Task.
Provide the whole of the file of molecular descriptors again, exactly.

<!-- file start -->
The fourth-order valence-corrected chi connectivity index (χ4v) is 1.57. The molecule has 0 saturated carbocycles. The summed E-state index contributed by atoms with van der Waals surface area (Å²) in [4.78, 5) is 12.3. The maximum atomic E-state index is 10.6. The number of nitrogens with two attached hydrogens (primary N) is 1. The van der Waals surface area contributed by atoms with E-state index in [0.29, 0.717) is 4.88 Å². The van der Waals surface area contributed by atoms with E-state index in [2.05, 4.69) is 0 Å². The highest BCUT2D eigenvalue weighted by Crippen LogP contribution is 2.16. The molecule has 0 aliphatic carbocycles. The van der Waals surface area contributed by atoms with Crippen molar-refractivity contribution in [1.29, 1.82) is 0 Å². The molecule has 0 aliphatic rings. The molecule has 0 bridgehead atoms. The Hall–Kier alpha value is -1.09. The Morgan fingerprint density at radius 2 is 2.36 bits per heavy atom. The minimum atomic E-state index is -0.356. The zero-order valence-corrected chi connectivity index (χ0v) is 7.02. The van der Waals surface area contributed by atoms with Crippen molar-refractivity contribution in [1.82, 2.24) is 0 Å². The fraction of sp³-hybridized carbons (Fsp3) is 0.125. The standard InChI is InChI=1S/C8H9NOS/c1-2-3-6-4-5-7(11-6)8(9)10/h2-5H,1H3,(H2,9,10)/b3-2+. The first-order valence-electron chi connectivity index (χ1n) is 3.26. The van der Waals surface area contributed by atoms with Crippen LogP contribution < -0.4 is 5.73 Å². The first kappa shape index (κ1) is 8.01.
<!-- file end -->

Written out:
The fourth-order valence-corrected chi connectivity index (χ4v) is 1.57. The molecule has 0 saturated carbocycles. The summed E-state index contributed by atoms with van der Waals surface area (Å²) in [4.78, 5) is 12.3. The maximum atomic E-state index is 10.6. The number of nitrogens with two attached hydrogens (primary N) is 1. The van der Waals surface area contributed by atoms with E-state index in [0.29, 0.717) is 4.88 Å². The van der Waals surface area contributed by atoms with E-state index in [2.05, 4.69) is 0 Å². The highest BCUT2D eigenvalue weighted by Crippen LogP contribution is 2.16. The molecule has 0 aliphatic carbocycles. The van der Waals surface area contributed by atoms with Crippen molar-refractivity contribution in [1.29, 1.82) is 0 Å². The molecule has 0 aliphatic rings. The molecule has 0 bridgehead atoms. The Hall–Kier alpha value is -1.09. The Morgan fingerprint density at radius 2 is 2.36 bits per heavy atom. The minimum atomic E-state index is -0.356. The zero-order valence-corrected chi connectivity index (χ0v) is 7.02. The van der Waals surface area contributed by atoms with Crippen molar-refractivity contribution in [1.82, 2.24) is 0 Å². The fraction of sp³-hybridized carbons (Fsp3) is 0.125. The standard InChI is InChI=1S/C8H9NOS/c1-2-3-6-4-5-7(11-6)8(9)10/h2-5H,1H3,(H2,9,10)/b3-2+. The first-order valence-electron chi connectivity index (χ1n) is 3.26. The van der Waals surface area contributed by atoms with Crippen LogP contribution < -0.4 is 5.73 Å². The first kappa shape index (κ1) is 8.01.